This article first appeared in the St. Louis Beacon: In the midst of an economic downturn, when unemployment rates hover at 5 percent nationally, it is taking some college students in St. Louis longer to find jobs than usual.
For a few moments during finals week, Cadence Rippeto felt relieved. She finished the last exam of her senior year and stepped into a drizzly day. Then, her relief evaporated.
In a few days, Rippeto would graduate from the University of Missouri-St. Louis with a degree in communications and no leads on a job, no interviews and no job offers.
Not that she hadn't been sending out resumes.
"I don't even know how many now," Rippeto said. "It's been a lot.
And, of course, she's not alone.
In the midst of an economic downturn, when unemployment rates hover at 5 percent nationally, up from 4.5 percent a year ago according to the Department of Labor, it is taking some college students in St. Louis longer to find jobs than usual.
"It's tighter now than it's been in the past several years," said Russ Signorino, vice president of research with the United Way of Greater St. Louis.
And the numbers get worse.
In Missouri, unemployment rates were at 5.7 percent in March, according to the Bureau of Labor Statistics. In St. Louis, rates were 6.4 percent -- higher than any other metro area in the state.
In an annual forecast on the job market conducted by the job-finding Web site Careerbuilder.com, the company reported that 58 percent of employers planned on hiring college graduates, down from 79 percent in 2007.
However, the National Association of Colleges and Employers, which connects colleges with staffing professionals, reported that employers expected to hire more college grads than the year before.
All of that means little, however, if you haven't found a job yet.
"You either are 100 percent employed or 100 percent unemployed," said Mark Smith, assistant vice chancellor and director of the career center at Washington University.
So far at Wash U, he said, the number of students finding jobs seems to be better than last year, but it's too early to tell, and their findings could be a result of better data collection.
At the University of Missouri-St. Louis, Emily Rapko McEneny, assistant director of career services, said the number of students finding jobs seems to be on par with numbers from last year. They'll know more after six months when they send out a survey to graduates.
"I suppose it will probably take them a little longer to find something unless they're in a really hot field," she said.
And in many cases, the problem isn't the job market or the economy but the drive of the new graduate.
"The students who were proactive and were engaged early on in the job search are doing well," Rapko McEneny said.
That's certainly true for James Allison. The Lindenwood University student will graduate with his degree in history with an emphasis in education. And he got a job, too, teaching at Francis Howell North High School in St. Charles.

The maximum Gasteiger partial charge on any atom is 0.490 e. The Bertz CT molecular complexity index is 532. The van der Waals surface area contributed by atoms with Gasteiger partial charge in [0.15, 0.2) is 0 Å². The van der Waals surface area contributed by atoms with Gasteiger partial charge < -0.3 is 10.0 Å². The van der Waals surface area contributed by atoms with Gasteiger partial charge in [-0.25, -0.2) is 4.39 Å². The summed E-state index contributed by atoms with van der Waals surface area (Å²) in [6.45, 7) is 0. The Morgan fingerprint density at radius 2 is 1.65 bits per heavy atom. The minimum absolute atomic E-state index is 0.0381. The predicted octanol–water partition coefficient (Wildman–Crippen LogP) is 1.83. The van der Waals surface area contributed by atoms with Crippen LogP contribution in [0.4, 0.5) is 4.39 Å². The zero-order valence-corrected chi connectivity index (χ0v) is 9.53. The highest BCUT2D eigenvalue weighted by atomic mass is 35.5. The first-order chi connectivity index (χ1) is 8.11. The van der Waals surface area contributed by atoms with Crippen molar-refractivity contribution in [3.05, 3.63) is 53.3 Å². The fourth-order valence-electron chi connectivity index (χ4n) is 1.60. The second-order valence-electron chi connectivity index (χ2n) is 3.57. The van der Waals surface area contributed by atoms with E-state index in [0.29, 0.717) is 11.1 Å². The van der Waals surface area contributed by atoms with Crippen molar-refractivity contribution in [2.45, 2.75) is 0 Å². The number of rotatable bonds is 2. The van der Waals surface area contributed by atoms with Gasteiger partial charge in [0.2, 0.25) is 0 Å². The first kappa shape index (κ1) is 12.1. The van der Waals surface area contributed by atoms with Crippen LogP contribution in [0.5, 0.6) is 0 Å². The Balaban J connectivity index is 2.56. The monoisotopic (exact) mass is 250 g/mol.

"I guess I actually started sending out resumes in December," Allison said.
He figures he sent out about 25, even to schools without openings, had eight district-level interviews, three building-level interviews and one job offer.
It was all he needed, though.
Allison, 33, is married with two kids and knew when the time came, he had to have a job and it had to be in the area.
"You can't sit around and wait for people to call you," he said.
In fact, any sitting around and waiting might not only miss one job opening, but lots of them.
"There's a hiring season," said Dana Wehrli, director of career services at Lindenwood. That season typically starts in the spring, and so students need to be getting serious during the winter.
That might be especially true in a year when economic worries have baby boomers, who would be retiring, deciding to hold on for a little longer. Graduates also have to contend with people already in the job market, with more developed skills and better contacts.
And students can't go after jobs the way they applied for colleges, but often, Smith said, they fail to see the difference. They can't rely on posting their resumes on the Web either, hoping that perfect job will find them.
"It's the basic stuff that always matters," Smith said. "Real experience and developed practical skills."
Other skills the career counselors preach can be honed in during the ever-important internships. Make connections, they all agreed, join professional organizations.
Students need to remember to clean up their social networking pages such as Facebook and MySpace about six months before the process, Rapko McEneny said.
And, they have to hustle.
"I think a proactive student from any discipline could find a good job," Wehrli said.
True, the job market isn't fantastic, but jobless graduates shouldn't despair just yet. In fact, Signorino said, it isn't as bad as it's been in past downturns.
Job openings do exist. Though the Bureau of Labor Statistics reported losses in the fields of construction, retail trade and manufacturing last month, jobs increased in health care, professional services and technical services.
And fields such as accounting, finance, marketing, sales and education seem to be hot now, Wehrli said.
Still, some students aren't taking any chances.
Chris Marcus, who will graduate in the fall from UMSL with a degree in finance, said he already has a job as an intern with Scott Trade. He hopes it will bridge into a something fulltime.
As for Rippeto, the UMSL grad, she's Googling and searching and waiting for that job.
Not right after her final exam, though.
She took a nap instead.